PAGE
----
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London Favourites: Tate Modern

London Favourites: Tate Modern

For those of you who aren’t familiar with London or have only been once or twice, I thought I would start regularly posting about all my favourite London attractions. Places that you should visit, whether as a foreign tourist or someone who lives in the UK. We briefly considered moving out of London after we had our first child, but realised that there was no where else we would rather live. I’m sure you all love your towns/cities/villages, but me, I love London.

First stop –  Tate Modern, which is located on the Southbank. One of the great things about London museums is that many of them are free. Although you do have to pay for the special exhibitions, much of the museum is free for all to peruse. There is so much to see, that you would need to make several trips. And don’t assume that children won’t love a modern art gallery. My children had a fun time, and have asked to go back to the Tate again.

We went on Saturday, and our first stop was Liminal on level four. There are boxes, of different shapes and sizes, which children (and adults) are invited to try and use to make sculptures. Moozles and Dubz made a robot, and Dubz even donated his hat (for a minute) to make the robot a bit snazzier. Tate Modern have a few kids-oriented exhibits like this, allowing the children to participate in the art.

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After looking at some art installations, we were feeling quite hungry so we popped into the Tate Cafe. We hadn’t eaten there in years, and were pleasantly surprised at how the food had improved. Husband and I had the three course Christmas menu (which cost £25 each). We raved about the meal for days, as all the courses were superb. My potted shrimp starter was my favourite course. Husband loved his duck main. And the kids’ favourite was pudding (what a shocker). Tate Modern give kids a free main meal, at lunchtime, with every adult meal. Such a lovely touch! We enjoyed the meal so much, we are planning to go again soon with family.

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London Favourites: Tate Modern

After lunch, we had a stroll by the river and even spotted one of the Paddington bears that are dotted around London. There is also a German market by the Tate, which is on until Christmas Eve. There were some lovely stalls, but it was hard to have a good look as I was firmly holding on to little hands. There was a lovely little chalet that people were relaxing in, drinking mulled beverages. But alas, that was not meant to be.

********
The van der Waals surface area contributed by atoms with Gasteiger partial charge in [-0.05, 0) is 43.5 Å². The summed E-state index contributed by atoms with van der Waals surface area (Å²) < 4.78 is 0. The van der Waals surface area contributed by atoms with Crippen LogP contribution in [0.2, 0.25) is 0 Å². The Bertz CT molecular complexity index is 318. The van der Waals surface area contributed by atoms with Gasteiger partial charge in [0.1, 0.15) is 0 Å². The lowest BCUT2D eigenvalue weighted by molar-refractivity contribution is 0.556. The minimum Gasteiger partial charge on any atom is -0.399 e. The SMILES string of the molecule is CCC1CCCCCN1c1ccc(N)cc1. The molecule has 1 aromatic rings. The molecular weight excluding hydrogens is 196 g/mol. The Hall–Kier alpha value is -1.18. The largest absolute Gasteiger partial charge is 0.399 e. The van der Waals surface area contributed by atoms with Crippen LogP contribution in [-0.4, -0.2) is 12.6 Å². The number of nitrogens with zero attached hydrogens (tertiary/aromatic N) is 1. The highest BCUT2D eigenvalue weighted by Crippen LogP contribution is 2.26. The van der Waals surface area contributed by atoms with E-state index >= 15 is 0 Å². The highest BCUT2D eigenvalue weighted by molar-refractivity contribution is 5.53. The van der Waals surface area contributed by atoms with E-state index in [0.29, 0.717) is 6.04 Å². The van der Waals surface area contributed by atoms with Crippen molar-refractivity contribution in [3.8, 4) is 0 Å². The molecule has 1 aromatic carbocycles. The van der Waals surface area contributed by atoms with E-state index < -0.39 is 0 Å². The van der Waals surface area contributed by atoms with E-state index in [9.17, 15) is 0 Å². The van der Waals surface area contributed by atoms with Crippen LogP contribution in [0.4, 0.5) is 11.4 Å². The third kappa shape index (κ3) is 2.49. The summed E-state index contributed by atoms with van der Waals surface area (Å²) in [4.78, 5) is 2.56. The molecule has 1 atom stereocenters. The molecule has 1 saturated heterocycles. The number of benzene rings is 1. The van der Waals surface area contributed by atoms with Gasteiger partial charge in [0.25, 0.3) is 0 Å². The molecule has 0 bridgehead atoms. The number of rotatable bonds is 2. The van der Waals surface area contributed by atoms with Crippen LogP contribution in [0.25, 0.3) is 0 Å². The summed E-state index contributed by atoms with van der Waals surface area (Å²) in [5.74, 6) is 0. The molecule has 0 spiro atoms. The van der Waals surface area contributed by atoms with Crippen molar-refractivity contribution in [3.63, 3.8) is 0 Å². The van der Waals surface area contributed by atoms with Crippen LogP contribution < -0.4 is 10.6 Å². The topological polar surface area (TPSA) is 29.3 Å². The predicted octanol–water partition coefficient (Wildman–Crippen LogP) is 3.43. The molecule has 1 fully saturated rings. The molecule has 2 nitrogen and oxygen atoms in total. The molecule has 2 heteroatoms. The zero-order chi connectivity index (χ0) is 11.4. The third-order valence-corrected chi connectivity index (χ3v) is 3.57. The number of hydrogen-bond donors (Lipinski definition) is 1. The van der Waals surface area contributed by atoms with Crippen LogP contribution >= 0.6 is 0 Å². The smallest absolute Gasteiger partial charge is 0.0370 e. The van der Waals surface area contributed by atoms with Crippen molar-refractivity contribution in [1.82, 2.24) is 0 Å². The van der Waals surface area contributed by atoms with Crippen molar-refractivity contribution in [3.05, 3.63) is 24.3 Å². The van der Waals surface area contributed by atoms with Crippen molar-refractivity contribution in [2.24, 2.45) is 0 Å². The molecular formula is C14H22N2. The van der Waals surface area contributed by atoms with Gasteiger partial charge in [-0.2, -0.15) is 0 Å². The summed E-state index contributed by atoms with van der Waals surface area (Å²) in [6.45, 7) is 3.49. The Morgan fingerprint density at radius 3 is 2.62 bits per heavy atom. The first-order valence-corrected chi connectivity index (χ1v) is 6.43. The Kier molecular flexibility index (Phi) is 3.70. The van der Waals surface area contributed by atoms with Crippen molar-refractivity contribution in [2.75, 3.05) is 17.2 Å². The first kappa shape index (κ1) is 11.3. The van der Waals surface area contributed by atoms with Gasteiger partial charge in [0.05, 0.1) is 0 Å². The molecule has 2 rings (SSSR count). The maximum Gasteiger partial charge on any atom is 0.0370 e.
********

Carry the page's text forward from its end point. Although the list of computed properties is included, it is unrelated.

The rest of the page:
We did see a chalet filled with pocket watches. For some reason, Moozles is obsessed with pocket watches and has been wanting one for ages. So after letting her have a good look, I distracted the kids while Husband bought her a pocket watch. She is going to be so happy come Christmas morning! All in all we had a lovely family day out. Dubz had his first trip on a train and the underground. We got culture, good food and even a little Christmas pressie.

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We were invited to have a complimentary lunch at Tate Modern to try out their Christmas menu. All opinions expressed are entirely my own.



Diana Memorial Playground, Kensington Gardens

Last Sunday we took advantage of a lovely sunny day in London and went to Kensington Gardens. Now that our youngest is two years old, we thought it would be a great time to check out the Diana Memorial Playground. The playground opens at 10am every day (closing times differ throughout the year). We arrived at 9.58am to find a herd of families waiting to be shepherded in. There is park employee who lets people in, and they only allow a certain amount of people in at a time. They also do not allow adults in unless they are accompanied by a child. 
Once in, we found the playground to be busy without being overly crowded. The kids loved the big pirate ship. But the playground has more to offer. There is LOADS of sand. I definitely recommend bringing your bucket and spades. But there are also swings, a seesaw, playhouses and tents to play on/in. There were only two big kid swings but four or six baby swings (I can’t quite remember). There were climbing structures and a mini-playground for the younger toddlers.
As it was very sunny, and Husband is very pale, I was relieved to see covered structures with benches to allow people to rest in the shade. And since my kids eat constantly during the hours of 9am-12pm, I was happy to find benches where we could sit and enjoy a snack, or three. There is a cafe, but it seemed a bit overpriced.
For those of you who live in London, you can of course get there via tube or bus. We chose to drive as Dubz is a bit of a handful on public transport. The beauty of going on a Sunday (or Bank Holiday) means you can park for free on a single yellow line. We parked right outside the park’s closest entrance.
The kids had such a fun time. The playground is quite big, but is sectioned off making it feel more private than it is. There is paving woven around the playground so you can push your buggy/stroller around. But there are also places to park your buggy. 
I think the playground would suit babies who can sit on their own up to kids of about the age of eight or nine. Babies can play in the sand or chill in their buggies while toddlers and little kids play. I saw a girl, who looked about 11 or 12, walking around with a bored expression. But it is a great place for little ones to run around, explore and release energy. Even better for Moozles, there was a carousel outside the playground so she got to have a little horse ride before we went home.